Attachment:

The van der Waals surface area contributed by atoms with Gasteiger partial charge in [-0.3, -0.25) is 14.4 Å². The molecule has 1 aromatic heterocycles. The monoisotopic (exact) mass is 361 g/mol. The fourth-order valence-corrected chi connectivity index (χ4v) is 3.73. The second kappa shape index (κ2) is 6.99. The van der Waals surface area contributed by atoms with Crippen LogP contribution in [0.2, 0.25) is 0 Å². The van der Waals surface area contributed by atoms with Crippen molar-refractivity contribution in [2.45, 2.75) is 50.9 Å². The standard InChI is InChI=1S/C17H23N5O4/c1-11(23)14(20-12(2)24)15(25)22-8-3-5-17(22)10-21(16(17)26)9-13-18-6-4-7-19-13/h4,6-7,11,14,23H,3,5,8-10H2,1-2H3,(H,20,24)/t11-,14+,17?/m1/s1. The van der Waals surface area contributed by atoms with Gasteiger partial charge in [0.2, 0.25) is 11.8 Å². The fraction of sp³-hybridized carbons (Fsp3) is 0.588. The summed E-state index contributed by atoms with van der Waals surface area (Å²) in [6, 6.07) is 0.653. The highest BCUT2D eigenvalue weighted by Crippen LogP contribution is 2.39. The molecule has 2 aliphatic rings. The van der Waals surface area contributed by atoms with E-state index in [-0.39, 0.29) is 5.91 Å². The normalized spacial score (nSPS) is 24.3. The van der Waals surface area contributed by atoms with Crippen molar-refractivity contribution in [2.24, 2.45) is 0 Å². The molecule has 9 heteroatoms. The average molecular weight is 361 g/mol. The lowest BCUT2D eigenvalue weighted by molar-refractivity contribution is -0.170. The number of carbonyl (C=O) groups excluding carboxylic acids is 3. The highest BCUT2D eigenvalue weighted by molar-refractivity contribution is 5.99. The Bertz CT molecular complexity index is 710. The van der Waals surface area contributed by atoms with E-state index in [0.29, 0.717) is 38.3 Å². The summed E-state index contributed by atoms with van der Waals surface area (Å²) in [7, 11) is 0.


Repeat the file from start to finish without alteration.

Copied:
The van der Waals surface area contributed by atoms with Gasteiger partial charge in [-0.3, -0.25) is 14.4 Å². The molecule has 1 aromatic heterocycles. The monoisotopic (exact) mass is 361 g/mol. The fourth-order valence-corrected chi connectivity index (χ4v) is 3.73. The second kappa shape index (κ2) is 6.99. The van der Waals surface area contributed by atoms with Crippen LogP contribution in [0.2, 0.25) is 0 Å². The van der Waals surface area contributed by atoms with Crippen molar-refractivity contribution in [2.45, 2.75) is 50.9 Å². The standard InChI is InChI=1S/C17H23N5O4/c1-11(23)14(20-12(2)24)15(25)22-8-3-5-17(22)10-21(16(17)26)9-13-18-6-4-7-19-13/h4,6-7,11,14,23H,3,5,8-10H2,1-2H3,(H,20,24)/t11-,14+,17?/m1/s1. The van der Waals surface area contributed by atoms with Gasteiger partial charge in [0.2, 0.25) is 11.8 Å². The fraction of sp³-hybridized carbons (Fsp3) is 0.588. The summed E-state index contributed by atoms with van der Waals surface area (Å²) in [6, 6.07) is 0.653. The highest BCUT2D eigenvalue weighted by Crippen LogP contribution is 2.39. The molecule has 2 aliphatic rings. The van der Waals surface area contributed by atoms with E-state index in [-0.39, 0.29) is 5.91 Å². The normalized spacial score (nSPS) is 24.3. The van der Waals surface area contributed by atoms with Crippen molar-refractivity contribution in [2.24, 2.45) is 0 Å². The molecule has 9 heteroatoms. The average molecular weight is 361 g/mol. The lowest BCUT2D eigenvalue weighted by molar-refractivity contribution is -0.170. The number of carbonyl (C=O) groups excluding carboxylic acids is 3. The highest BCUT2D eigenvalue weighted by molar-refractivity contribution is 5.99. The Bertz CT molecular complexity index is 710. The van der Waals surface area contributed by atoms with E-state index in [0.29, 0.717) is 38.3 Å². The summed E-state index contributed by atoms with van der Waals surface area (Å²) in [7, 11) is 0.